A few days ago, I ate my first hamburger in 13 years. It was from In-N-Out Burger. It tasted good.
I’ll get to the “why I ate said hamburger” in another blog post, since I don’t want to overwhelm you with my tendency to write 36 words where one will do, but I do feel I owe an explanation as to why I stopped eating red meat in the first place.
I stopped eating red meat in the spring of 2001. If you recall, this coincided with the announcement that Mad Cow Disease had been identified in the beef of several European countries, and that it was spreading rapidly (or so said the panic-mongering news media). I was but a young and impressionable (read: gullible) eighth grader, and I believed everything that authority figures told me. Enter: Mrs. W.*
Mrs. W was a chain smoking 8th grade history teacher, whose classes consisted of her putting notes up on the overhead projector for us to copy while she stepped outside to “take care of something” (read: smoke a cigarette). I spent most of my time in that class debating politics with my friend Alex or studiously copying the point-by-point overview of American History scribbled in black and blue dry erase marker that had been projected onto the board.
But when the Mad Cow outbreak began, Mrs. W. forewent her daily cigarette break to give us her opinion on red meat and epidemiology in long form. From what I remember, she informed us of the dire state of affairs regarding meat handling Europe, warning us that infected meat may have already crept into the US’s supply. Moreover, even if the greatest care is taken to prevent the tainted meat from crossing our borders, we were still at risk because the sick cows were being burned–and contained in that smoke were the prions that attacked the brain. That prion-filled smoke would enter the clouds and travel–by wind–across the Atlantic, where the cloud would release prion-filled rain into our backyards, spreading the dread disease and potentially killing our puppy dogs.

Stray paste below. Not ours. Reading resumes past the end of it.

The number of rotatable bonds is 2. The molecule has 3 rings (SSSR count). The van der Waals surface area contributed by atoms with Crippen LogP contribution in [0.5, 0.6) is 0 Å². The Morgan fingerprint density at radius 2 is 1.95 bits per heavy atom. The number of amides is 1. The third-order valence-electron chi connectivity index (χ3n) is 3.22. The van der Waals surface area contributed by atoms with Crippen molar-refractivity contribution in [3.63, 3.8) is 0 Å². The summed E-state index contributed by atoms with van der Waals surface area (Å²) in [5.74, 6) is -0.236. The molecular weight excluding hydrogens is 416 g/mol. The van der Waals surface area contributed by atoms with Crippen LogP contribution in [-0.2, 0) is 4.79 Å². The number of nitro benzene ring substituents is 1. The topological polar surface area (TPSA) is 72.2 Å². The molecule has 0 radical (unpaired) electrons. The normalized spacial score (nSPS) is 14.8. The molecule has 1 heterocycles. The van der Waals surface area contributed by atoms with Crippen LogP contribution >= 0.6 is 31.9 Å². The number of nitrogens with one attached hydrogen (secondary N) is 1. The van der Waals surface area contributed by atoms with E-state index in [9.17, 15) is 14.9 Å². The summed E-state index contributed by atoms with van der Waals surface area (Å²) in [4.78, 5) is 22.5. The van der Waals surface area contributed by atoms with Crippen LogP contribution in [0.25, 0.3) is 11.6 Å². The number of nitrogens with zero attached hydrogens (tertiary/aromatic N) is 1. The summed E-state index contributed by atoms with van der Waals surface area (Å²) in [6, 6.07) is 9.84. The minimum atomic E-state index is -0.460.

That is what she said; I kid you not.
That night, my mom served flank steak–my absolute favorite meal–for dinner. I pushed it around the plate for a while, seeing images of my own brain being ravaged by tiny brain-eating molecules. After much lecture and yelling, I took one bite. That was the last bite of red meat I consumed until just a few days ago.
At that point, I had never had an eating disorder. I didn’t know anything about vegetarianism. I had no idea what soy lecithin was or how many foods it could be found in. All I knew was that I no longer ate red meat. From there, it was a slippery slope downhill–and the slope, it turns out, wasn’t even slick from prion-rain.
And what was waiting for me at the end of that slope? Well, that’s a blog post for another day…
*Name changed to protect the bat-shit crazy.